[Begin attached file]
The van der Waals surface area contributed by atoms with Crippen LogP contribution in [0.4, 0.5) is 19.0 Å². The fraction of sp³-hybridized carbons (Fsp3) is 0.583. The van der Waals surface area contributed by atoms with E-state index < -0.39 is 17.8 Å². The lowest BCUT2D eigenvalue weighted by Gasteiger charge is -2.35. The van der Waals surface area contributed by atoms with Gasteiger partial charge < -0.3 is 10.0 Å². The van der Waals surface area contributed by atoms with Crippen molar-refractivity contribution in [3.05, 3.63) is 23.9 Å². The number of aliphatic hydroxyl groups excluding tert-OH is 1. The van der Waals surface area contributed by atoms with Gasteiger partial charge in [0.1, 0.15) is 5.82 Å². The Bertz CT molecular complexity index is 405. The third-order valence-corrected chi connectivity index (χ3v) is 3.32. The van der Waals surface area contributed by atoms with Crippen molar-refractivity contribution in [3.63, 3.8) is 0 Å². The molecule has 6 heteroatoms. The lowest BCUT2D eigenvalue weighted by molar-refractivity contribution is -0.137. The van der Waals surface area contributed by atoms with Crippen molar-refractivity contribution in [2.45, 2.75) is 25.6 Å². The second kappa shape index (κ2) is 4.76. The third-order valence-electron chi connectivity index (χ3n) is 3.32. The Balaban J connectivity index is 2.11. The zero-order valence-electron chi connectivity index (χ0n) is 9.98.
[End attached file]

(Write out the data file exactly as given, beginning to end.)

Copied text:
The van der Waals surface area contributed by atoms with Crippen LogP contribution in [0.4, 0.5) is 19.0 Å². The fraction of sp³-hybridized carbons (Fsp3) is 0.583. The van der Waals surface area contributed by atoms with E-state index < -0.39 is 17.8 Å². The lowest BCUT2D eigenvalue weighted by Gasteiger charge is -2.35. The van der Waals surface area contributed by atoms with Gasteiger partial charge < -0.3 is 10.0 Å². The van der Waals surface area contributed by atoms with Crippen molar-refractivity contribution in [3.05, 3.63) is 23.9 Å². The number of aliphatic hydroxyl groups excluding tert-OH is 1. The van der Waals surface area contributed by atoms with Gasteiger partial charge in [0.1, 0.15) is 5.82 Å². The Bertz CT molecular complexity index is 405. The third-order valence-corrected chi connectivity index (χ3v) is 3.32. The van der Waals surface area contributed by atoms with Crippen molar-refractivity contribution in [3.63, 3.8) is 0 Å². The molecule has 6 heteroatoms. The lowest BCUT2D eigenvalue weighted by molar-refractivity contribution is -0.137. The van der Waals surface area contributed by atoms with Crippen molar-refractivity contribution in [2.45, 2.75) is 25.6 Å². The second kappa shape index (κ2) is 4.76. The third-order valence-electron chi connectivity index (χ3n) is 3.32. The Balaban J connectivity index is 2.11. The zero-order valence-electron chi connectivity index (χ0n) is 9.98.